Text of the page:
The air show took place at Kirtland air force base in Albuquerque. I was quite astonished by the fact that everybody was welcomed and admitted into the base for the air show. I went with an American friend and noticed different types of aircraft were on display on the grounds at the air base. It was an exhibition for the public to see and experience in a first-hand manner. I was sure adrenaline was running high all through the different stages of the air show both for the pilots and the spectators.
What is so inspiring about the American way of doing things is that it relates the present moment to projection of time in the future. At the end of the show when “The fast and furious” pilots hit the ground, they soon started signing autographs and supplying the public with brochures for potential new recruits.
The second instance I came very close to the field of flying aside from being on board a jetliner is my visit in 2004 to the Space Museum in Washington, DC. The Museum is one of the world most renowned Smithsonian Museums in the capital city of the United States. It offers the visitor a large array of air exhibitions, different types of aircraft, rockets and space exploring devices and labs. The visit to the space museum is very enriching as it provides the visitor with an amazing chronology in advancements made in the field of flight and space exploration. If I may go back to the Albuquerque air exhibition, I can paint this picture of a B52 bomber for people who may not have had such a chance.
In the New Mexican desert the heat of the scorching sun was unbearable but as we went underneath the bulky mythical aircraft it started to get cooler and cooler. The great bomber that caused so much damage in Vietnam and was a very effective deterrent during the cold war was now retiring under the hot sun of New Mexico. It is only in the US, I think that you would see huge for sale plane displays as well as plane cemeteries. This vibrant and innovative nation has decided that the time for action, Science and invention was now. The cost of success was very dear. It was made possible through blood and sweat but it is there for everyone to see.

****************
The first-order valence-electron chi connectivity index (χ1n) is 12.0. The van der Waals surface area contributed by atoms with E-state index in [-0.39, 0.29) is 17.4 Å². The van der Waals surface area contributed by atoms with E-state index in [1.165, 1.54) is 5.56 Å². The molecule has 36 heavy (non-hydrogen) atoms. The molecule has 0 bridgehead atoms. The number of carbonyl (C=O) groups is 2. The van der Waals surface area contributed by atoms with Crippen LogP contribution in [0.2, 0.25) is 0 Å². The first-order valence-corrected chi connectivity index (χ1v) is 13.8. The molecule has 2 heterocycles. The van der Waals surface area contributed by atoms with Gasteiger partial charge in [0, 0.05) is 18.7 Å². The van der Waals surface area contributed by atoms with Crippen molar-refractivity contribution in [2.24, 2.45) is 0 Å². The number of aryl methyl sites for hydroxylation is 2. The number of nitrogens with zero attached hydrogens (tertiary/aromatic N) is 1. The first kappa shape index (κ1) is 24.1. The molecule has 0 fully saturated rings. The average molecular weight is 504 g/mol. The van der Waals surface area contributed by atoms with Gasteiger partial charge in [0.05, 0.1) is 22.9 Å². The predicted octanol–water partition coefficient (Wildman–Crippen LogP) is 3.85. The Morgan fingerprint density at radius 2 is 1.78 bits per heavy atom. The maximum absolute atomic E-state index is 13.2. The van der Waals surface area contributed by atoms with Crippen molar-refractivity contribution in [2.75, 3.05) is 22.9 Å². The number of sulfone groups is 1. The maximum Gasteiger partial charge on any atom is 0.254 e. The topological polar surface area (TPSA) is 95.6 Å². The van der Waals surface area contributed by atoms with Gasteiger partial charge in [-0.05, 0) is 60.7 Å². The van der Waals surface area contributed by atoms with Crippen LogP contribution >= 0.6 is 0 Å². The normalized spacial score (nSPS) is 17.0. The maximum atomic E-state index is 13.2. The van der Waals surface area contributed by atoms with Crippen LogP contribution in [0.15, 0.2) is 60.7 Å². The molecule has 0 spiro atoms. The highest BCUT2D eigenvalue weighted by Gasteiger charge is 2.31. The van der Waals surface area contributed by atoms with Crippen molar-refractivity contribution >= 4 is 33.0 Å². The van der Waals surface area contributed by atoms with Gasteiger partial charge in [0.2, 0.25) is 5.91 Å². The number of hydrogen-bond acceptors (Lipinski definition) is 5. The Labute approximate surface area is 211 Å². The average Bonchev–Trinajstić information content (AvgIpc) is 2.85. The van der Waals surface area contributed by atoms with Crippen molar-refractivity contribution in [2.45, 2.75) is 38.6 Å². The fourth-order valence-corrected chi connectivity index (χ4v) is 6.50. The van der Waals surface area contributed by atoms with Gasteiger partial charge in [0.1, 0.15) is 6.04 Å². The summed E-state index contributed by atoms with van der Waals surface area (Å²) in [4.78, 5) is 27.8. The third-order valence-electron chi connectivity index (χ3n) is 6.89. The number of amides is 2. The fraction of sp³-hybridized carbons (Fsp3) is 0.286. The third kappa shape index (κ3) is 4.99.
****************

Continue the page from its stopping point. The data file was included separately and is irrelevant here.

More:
Ibn Firnas tried to put Arabs and Muslims on the right track of flight and aviation but they preferred to wait and see. For those who still wish to wait and see, they can attend an air show in the West or visit a Space museum to believe they had missed a golden opportunity to contribute to modern world civilization. Before I wrap up this piece of writing I wish to salute the memory of the great precursor of flight and aviation Abbas Ibn Firnas and the memory of all the people of the world who endeavored to make such beautiful dream come true. “Fasten your seat belts!”…… Smooth touch down.
Articles written by Mohamed El Hassan Abou El Fadel in Morocco World News are taken from his Cultural Journals. The articles feature his reflections on an important part of his educational and cultural experiences in the US as an American Field Service exchange student, a Fulbright exchange teacher and a University of Delaware alumnus.